A major architectural feature of many medieval churches across Europe was the rood screen. “Rood” (from Old English, rōde) means “cross” or “crucifix,” and a rood screen is a partition, usually solid to about waist-high with open tracery above, atop which is a large cross or crucifix, that delineated the nave from the quire and Altar. The immediate visual impact of seeing a screen between the nave and the Altar will be one of familiarity to Orthodox of the Eastern Rite.
It would be tempting to say that the rood screen and the iconostasisare cousins with a common ancestor, but like so many relationships between things Eastern and Western, it’s complicated.
The iconostasis developed from a short rail or wall which stood between the Altar and nave, a feature common in churches both in the Western and Eastern parts of the Roman/Byzantine Empire.
This primitive Altar rail began to have columns placed on top of it, often with a beam or rail spanning the columns so that curtains could be drawn at various parts of the liturgy. These taller rails with columns were called templons.
Eventually these templons were adorned with images of Christ and the Saints, and in the East, this custom solidified into a tradition which became the iconostasis.
The fact that iconostases are sometimes surmounted by crosses and rood screens sometimes have icons painted on them again seems to suggest a direct relation.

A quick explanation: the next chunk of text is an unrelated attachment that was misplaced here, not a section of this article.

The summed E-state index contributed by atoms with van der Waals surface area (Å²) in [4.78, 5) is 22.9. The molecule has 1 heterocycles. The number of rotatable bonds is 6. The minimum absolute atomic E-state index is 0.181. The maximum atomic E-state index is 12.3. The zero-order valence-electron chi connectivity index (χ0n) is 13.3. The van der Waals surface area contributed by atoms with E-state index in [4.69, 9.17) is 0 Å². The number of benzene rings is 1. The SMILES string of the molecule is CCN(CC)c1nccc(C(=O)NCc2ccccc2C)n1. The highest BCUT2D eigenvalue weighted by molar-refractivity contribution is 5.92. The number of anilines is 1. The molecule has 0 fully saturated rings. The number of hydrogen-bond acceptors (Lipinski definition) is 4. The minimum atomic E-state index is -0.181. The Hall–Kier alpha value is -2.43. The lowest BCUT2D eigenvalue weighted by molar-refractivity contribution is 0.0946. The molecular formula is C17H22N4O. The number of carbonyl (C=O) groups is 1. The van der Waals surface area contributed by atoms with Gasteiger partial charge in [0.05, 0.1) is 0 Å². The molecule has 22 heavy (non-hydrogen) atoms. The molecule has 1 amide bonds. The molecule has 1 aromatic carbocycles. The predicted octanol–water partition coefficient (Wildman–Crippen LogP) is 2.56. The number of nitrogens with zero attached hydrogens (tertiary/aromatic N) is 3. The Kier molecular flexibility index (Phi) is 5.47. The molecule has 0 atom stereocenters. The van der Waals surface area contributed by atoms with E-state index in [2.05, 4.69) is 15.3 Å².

But here’s the sticky wicket: unlike the templon and later iconostasis, the historic function of the rood screen was to divide not the Altar from the rest of the church, but rather the quire from the nave. In the West especially, the ritual choir was often separated out from the general laity. A striking example of this segregation can be seen in the Basilica of San Clemente in Rome, which has the choir walled off in the center of the nave, to the west of the Altar which is itself separated by a short wall and is under a ciborium.
The more usual way to separate out the choristers, however, came to be by allotting them the far east end of the nave and placing a screen of some sort (generally not a solid wall, so that they could still be heard well) between them and the rest of the nave. This screen was often carved with cancelli (Latin for “lattice”), and so the screen became known as the chancel screen, and the area to the ritual East of it was generally called the chancel. More specifically, the area where the choir sung was called (appropriately) by the old spelling, the quire. (Note: “chancel screen” and “rood screen” are sometimes used interchangeably, but it’s the Rood or Cross at the top that properly makes the screen a rood screen).
Rood screen separating quire from nave, altar rail separating both quire and nave from Altar
In the West, the segregation of the choir made more sense because the choristers were generally monastics or ministers, and often were cloistered (meaning they were under vows to be separated out from non-monastics under most circumstances). But not all monastics were clerics or had business at the Altar, so the Altar was still set apart from the area of the quire by a set of altar steps to elevate it and/or by an altar rail.